Several years ago, I pitched a freelance piece about black atheism to a prominent magazine geared toward African-Americans. The pitch was denied, but not for any real reason. “That one might be a bit, uh, hard,” is all my editor said. I’d later come to find out that he was merely sheltering me from his ultra-Christian executive editor, who would never let a piece questioning religion run in the magazine.
I can’t remember exactly when the last line of Martin Luther King, Jr.’s “I Have a Dream” address began to bother me, but I think it was sometime around 6th grade. That was the year my history teacher had the class sit through all 14 hours of Eyes on the Prize, memorizing dates and important heroes and the names “Selma” and “Little Rock.” Growing up with a black history-buff father, I’d heard the speech many times before. But I’d never pored over it in conjunction with a deep dissection of the Civil Rights movement as a whole. And when I finally did, I just couldn’t get over that last line.
“One day, if everyone does get free at last,” I asked my dad, “why would we thank God Almighty? Why not thank ourselves for working hard?”…
Jefferson doesn’t blame African-Americans for their religious devotion — like so many people, church is much more than just some place where they listen to theological bullshit:
For a long time, black houses of worship doubled as war rooms to plan protest actions and galvanize people made weary by centuries of racist violence and legislation. When many black children attended Sunday school throughout the 19th and early 20th century, they not only received the standard Biblical lessons, they also learned to read and write, skills not necessarily afforded to them, often by law. By the time Dr. King was preaching in churches throughout the South, the strength of the black church was made obvious by how many white supremacists sought to destroy them with explosions and fire — the Klan wasn’t bombing black bars or brothels, and there was a reason for that.
Change in the religious demographics of African-Americans will be hard to come by, though, especially when so many leaders in their community have their foot in the church doors and the word “Reverend” in front of their names. So what’s the solution to this?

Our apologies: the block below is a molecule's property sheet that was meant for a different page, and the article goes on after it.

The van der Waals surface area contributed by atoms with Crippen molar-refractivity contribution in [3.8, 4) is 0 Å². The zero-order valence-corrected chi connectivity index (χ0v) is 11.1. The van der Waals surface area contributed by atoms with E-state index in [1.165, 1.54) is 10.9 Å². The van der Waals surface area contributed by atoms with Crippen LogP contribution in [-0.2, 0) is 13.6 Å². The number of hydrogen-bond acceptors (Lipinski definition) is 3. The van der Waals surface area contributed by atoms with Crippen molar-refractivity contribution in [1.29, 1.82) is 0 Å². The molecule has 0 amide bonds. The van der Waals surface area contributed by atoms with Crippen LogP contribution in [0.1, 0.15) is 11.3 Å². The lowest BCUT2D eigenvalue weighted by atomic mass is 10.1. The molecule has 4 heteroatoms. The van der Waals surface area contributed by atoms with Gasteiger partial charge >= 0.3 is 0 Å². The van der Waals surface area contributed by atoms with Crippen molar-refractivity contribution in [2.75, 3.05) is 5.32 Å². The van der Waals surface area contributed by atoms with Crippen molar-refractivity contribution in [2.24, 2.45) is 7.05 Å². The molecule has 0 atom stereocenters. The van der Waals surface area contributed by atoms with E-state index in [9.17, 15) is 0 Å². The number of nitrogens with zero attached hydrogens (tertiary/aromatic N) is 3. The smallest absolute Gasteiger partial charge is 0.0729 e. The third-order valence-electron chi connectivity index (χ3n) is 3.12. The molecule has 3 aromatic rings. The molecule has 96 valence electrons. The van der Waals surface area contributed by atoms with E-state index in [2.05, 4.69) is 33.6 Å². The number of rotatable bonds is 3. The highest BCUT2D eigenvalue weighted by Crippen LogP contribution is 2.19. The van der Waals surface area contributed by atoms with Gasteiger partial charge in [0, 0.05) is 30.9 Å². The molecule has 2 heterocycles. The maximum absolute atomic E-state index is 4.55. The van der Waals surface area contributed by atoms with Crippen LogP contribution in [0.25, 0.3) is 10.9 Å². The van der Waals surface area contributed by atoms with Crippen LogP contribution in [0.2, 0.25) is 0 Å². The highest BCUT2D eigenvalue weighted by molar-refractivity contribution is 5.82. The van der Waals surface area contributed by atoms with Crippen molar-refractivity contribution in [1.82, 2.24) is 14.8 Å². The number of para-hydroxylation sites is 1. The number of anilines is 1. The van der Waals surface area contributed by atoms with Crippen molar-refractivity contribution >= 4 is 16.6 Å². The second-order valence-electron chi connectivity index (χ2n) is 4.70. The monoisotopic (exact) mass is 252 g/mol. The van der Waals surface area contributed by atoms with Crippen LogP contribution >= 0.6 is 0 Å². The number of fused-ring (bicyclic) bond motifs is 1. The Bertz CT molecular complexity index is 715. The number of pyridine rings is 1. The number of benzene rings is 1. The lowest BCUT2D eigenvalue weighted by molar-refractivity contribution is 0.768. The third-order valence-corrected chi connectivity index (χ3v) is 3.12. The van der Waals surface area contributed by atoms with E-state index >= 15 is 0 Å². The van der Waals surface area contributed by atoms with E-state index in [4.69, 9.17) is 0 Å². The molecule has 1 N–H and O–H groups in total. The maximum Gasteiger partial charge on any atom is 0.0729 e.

Ironically, Jefferson proposes Neil deGrasse Tyson, the astrophysicist who won’t even bring himself to use the word “atheist,” as the new black leader. (For what it’s worth, I don’t disagree with the idea. Tyson’s still fantastic, even if he shies away from the “A word.”)
… I’d simply like us to start listening to and seeking out the opinions of blacks who eschew religious faith in favor of finding motivation and glory outside the church. I think we’d discover that many of the opinions religious blacks may think of as churchly are actually similar to those held by nonreligious blacks, which would be a lesson in and of itself.
So why Tyson? Not only because he self-identifies as an agnostic and says that there is “no evidence” to support the fact that anyone benevolent created the universe. But also because Tyson, whose Twitter account and YouTube reputation are stuff of internet legend, seems to be possessed of an inquisitiveness from which I believe the entire world could learn.
Jefferson thinks Tyson can help bring about the change he wants to see. I don’t know if that’s necessary. We just need more black people willing to go public with their atheism. Jefferson’s piece — and hopefully the many others that will follow it — is one of the best ways to spur the discussion that is needed.
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